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Testing metapopulation concepts: effects of patch characteristics and neighborhood occupancy on the dynamics of an endangered lagomorph

Authors

  • Mitchell J. Eaton,

    1. Patuxent Wildlife Research Center, US Geological Survey, 12100 Beech Forest Road, Laurel, MD 20708, USA.
    2. Southeast Climate Science Center, US Geological Survey, 127H David Clark Labs, Dept of Biology, North Carolina State Univ., Raleigh, NC 27695, USA.
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  • Phillip T. Hughes,

    1. National Key Deer Refuge, US Fish and Wildlife Service, 28950 Watson Boulevard, Big Pine Key, FL 33043, USA.
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  • James E. Hines,

    1. Patuxent Wildlife Research Center, US Geological Survey, 12100 Beech Forest Road, Laurel, MD 20708, USA.
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  • James D. Nichols

    1. Patuxent Wildlife Research Center, US Geological Survey, 12100 Beech Forest Road, Laurel, MD 20708, USA.
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M. J. Eaton, Patuxent Wildlife Research Center, US Geological Survey, 12100 Beech Forest Road, Laurel, MD 20708, USA. Present address for MJE: Southeast Climate Science Center, US Geological Survey, 127H David Clark Labs, Dept of Biology, North Carolina State Univ., Raleigh, NC 27695, USA. E-mail: meaton@usgs.gov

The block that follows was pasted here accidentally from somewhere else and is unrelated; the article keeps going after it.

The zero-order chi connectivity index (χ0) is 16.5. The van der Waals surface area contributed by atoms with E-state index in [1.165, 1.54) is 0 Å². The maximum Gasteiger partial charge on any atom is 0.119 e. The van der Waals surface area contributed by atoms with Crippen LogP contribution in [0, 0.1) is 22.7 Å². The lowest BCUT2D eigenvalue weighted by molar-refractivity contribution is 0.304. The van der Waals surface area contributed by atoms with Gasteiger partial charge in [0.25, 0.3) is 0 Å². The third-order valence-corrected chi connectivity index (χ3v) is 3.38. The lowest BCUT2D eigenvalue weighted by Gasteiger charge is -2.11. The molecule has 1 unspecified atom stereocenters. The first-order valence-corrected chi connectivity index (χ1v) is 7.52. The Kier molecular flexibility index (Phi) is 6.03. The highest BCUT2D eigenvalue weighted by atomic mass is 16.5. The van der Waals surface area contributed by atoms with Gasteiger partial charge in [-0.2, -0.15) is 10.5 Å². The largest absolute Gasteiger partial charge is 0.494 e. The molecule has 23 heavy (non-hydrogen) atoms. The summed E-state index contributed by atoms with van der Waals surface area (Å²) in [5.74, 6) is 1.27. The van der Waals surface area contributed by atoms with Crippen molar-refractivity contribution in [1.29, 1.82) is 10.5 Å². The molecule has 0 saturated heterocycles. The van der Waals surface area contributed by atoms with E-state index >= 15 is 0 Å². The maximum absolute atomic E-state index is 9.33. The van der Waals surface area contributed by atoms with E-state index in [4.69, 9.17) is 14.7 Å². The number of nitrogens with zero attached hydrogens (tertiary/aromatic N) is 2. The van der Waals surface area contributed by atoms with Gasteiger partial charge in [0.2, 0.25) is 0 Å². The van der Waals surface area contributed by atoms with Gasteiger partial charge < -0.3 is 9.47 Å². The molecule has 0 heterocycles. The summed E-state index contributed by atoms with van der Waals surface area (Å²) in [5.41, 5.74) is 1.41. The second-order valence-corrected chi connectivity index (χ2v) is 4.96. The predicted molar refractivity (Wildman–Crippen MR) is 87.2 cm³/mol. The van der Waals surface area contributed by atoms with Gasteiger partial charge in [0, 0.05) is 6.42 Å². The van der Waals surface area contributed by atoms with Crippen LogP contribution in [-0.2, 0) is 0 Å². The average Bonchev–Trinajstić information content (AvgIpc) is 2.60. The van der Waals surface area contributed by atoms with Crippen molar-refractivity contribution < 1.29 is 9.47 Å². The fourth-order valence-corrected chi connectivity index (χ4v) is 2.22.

Abstract

Metapopulation ecology is a field that is richer in theory than in empirical results. Many existing empirical studies use an incidence function approach based on spatial patterns and key assumptions about extinction and colonization rates. Here we recast these assumptions as hypotheses to be tested using 18 years of historic detection survey data combined with four years of data from a new monitoring program for the Lower Keys marsh rabbit. We developed a new model to estimate probabilities of local extinction and colonization in the presence of nondetection, while accounting for estimated occupancy levels of neighboring patches. We used model selection to identify important drivers of population turnover and estimate the effective neighborhood size for this system. Several key relationships related to patch size and isolation that are often assumed in metapopulation models were supported: patch size was negatively related to the probability of extinction and positively related to colonization, and estimated occupancy of neighboring patches was positively related to colonization and negatively related to extinction probabilities. This latter relationship suggested the existence of rescue effects. In our study system, we inferred that coastal patches experienced higher probabilities of extinction and colonization than interior patches. Interior patches exhibited higher occupancy probabilities and may serve as refugia, permitting colonization of coastal patches following disturbances such as hurricanes and storm surges. Our modeling approach should be useful for incorporating neighbor occupancy into future metapopulation analyses and in dealing with other historic occupancy surveys that may not include the recommended levels of sampling replication.

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